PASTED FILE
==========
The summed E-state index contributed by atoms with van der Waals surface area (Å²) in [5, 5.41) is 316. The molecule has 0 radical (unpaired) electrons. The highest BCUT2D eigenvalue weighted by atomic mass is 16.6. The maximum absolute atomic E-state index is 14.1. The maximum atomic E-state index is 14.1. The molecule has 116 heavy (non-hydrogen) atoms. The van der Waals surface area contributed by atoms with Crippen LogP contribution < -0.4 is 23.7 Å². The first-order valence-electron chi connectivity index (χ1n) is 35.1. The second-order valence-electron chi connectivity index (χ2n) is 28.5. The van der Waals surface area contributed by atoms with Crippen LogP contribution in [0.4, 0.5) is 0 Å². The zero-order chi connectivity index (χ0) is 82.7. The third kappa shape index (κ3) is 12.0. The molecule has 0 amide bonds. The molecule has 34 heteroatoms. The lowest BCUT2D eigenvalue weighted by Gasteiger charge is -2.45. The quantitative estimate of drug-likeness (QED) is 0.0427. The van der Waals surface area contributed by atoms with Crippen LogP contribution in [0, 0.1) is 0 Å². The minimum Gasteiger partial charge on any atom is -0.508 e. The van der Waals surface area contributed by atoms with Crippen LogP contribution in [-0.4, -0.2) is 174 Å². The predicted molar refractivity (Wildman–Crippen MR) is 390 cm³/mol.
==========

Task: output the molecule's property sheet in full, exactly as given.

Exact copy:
The summed E-state index contributed by atoms with van der Waals surface area (Å²) in [5, 5.41) is 316. The molecule has 0 radical (unpaired) electrons. The highest BCUT2D eigenvalue weighted by atomic mass is 16.6. The maximum absolute atomic E-state index is 14.1. The maximum atomic E-state index is 14.1. The molecule has 116 heavy (non-hydrogen) atoms. The van der Waals surface area contributed by atoms with Crippen LogP contribution < -0.4 is 23.7 Å². The first-order valence-electron chi connectivity index (χ1n) is 35.1. The second-order valence-electron chi connectivity index (χ2n) is 28.5. The van der Waals surface area contributed by atoms with Crippen LogP contribution in [0.4, 0.5) is 0 Å². The zero-order chi connectivity index (χ0) is 82.7. The third kappa shape index (κ3) is 12.0. The molecule has 0 amide bonds. The molecule has 34 heteroatoms. The lowest BCUT2D eigenvalue weighted by Gasteiger charge is -2.45. The quantitative estimate of drug-likeness (QED) is 0.0427. The van der Waals surface area contributed by atoms with Crippen LogP contribution in [0, 0.1) is 0 Å². The minimum Gasteiger partial charge on any atom is -0.508 e. The van der Waals surface area contributed by atoms with Crippen LogP contribution in [-0.4, -0.2) is 174 Å². The predicted molar refractivity (Wildman–Crippen MR) is 390 cm³/mol.